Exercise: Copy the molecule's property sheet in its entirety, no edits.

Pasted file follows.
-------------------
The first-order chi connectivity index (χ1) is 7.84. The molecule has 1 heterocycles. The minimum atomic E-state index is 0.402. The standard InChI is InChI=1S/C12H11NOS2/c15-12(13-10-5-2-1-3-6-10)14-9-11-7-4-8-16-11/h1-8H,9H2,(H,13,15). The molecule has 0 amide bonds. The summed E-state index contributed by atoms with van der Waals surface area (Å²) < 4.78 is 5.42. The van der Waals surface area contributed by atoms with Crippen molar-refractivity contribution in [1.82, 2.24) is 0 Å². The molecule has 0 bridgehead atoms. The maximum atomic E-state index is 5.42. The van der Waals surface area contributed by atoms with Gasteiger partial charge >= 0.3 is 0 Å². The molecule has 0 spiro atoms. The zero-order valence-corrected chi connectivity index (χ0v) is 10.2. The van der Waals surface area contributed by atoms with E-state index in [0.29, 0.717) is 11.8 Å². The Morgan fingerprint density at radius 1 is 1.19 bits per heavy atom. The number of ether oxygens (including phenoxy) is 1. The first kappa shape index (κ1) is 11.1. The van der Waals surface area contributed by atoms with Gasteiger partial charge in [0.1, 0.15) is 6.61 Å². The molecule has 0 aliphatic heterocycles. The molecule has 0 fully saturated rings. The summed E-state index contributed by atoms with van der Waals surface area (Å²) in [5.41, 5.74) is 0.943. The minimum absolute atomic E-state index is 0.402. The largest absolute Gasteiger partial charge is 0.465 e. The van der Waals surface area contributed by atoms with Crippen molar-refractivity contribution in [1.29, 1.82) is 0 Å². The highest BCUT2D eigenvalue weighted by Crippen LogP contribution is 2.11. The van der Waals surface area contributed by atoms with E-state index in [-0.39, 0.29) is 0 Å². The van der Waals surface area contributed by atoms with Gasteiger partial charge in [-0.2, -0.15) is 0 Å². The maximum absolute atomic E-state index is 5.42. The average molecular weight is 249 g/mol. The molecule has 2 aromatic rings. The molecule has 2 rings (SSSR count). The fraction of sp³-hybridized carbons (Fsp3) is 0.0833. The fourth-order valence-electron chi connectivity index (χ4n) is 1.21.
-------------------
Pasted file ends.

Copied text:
The first-order chi connectivity index (χ1) is 7.84. The molecule has 1 heterocycles. The minimum atomic E-state index is 0.402. The standard InChI is InChI=1S/C12H11NOS2/c15-12(13-10-5-2-1-3-6-10)14-9-11-7-4-8-16-11/h1-8H,9H2,(H,13,15). The molecule has 0 amide bonds. The summed E-state index contributed by atoms with van der Waals surface area (Å²) < 4.78 is 5.42. The van der Waals surface area contributed by atoms with Crippen molar-refractivity contribution in [1.82, 2.24) is 0 Å². The molecule has 0 bridgehead atoms. The maximum atomic E-state index is 5.42. The van der Waals surface area contributed by atoms with Gasteiger partial charge >= 0.3 is 0 Å². The molecule has 0 spiro atoms. The zero-order valence-corrected chi connectivity index (χ0v) is 10.2. The van der Waals surface area contributed by atoms with E-state index in [0.29, 0.717) is 11.8 Å². The Morgan fingerprint density at radius 1 is 1.19 bits per heavy atom. The number of ether oxygens (including phenoxy) is 1. The first kappa shape index (κ1) is 11.1. The van der Waals surface area contributed by atoms with Gasteiger partial charge in [0.1, 0.15) is 6.61 Å². The molecule has 0 aliphatic heterocycles. The molecule has 0 fully saturated rings. The summed E-state index contributed by atoms with van der Waals surface area (Å²) in [5.41, 5.74) is 0.943. The minimum absolute atomic E-state index is 0.402. The largest absolute Gasteiger partial charge is 0.465 e. The van der Waals surface area contributed by atoms with Crippen molar-refractivity contribution in [1.29, 1.82) is 0 Å². The highest BCUT2D eigenvalue weighted by Crippen LogP contribution is 2.11. The van der Waals surface area contributed by atoms with E-state index in [-0.39, 0.29) is 0 Å². The van der Waals surface area contributed by atoms with Gasteiger partial charge in [-0.2, -0.15) is 0 Å². The maximum absolute atomic E-state index is 5.42. The average molecular weight is 249 g/mol. The molecule has 2 aromatic rings. The molecule has 2 rings (SSSR count). The fraction of sp³-hybridized carbons (Fsp3) is 0.0833. The fourth-order valence-electron chi connectivity index (χ4n) is 1.21.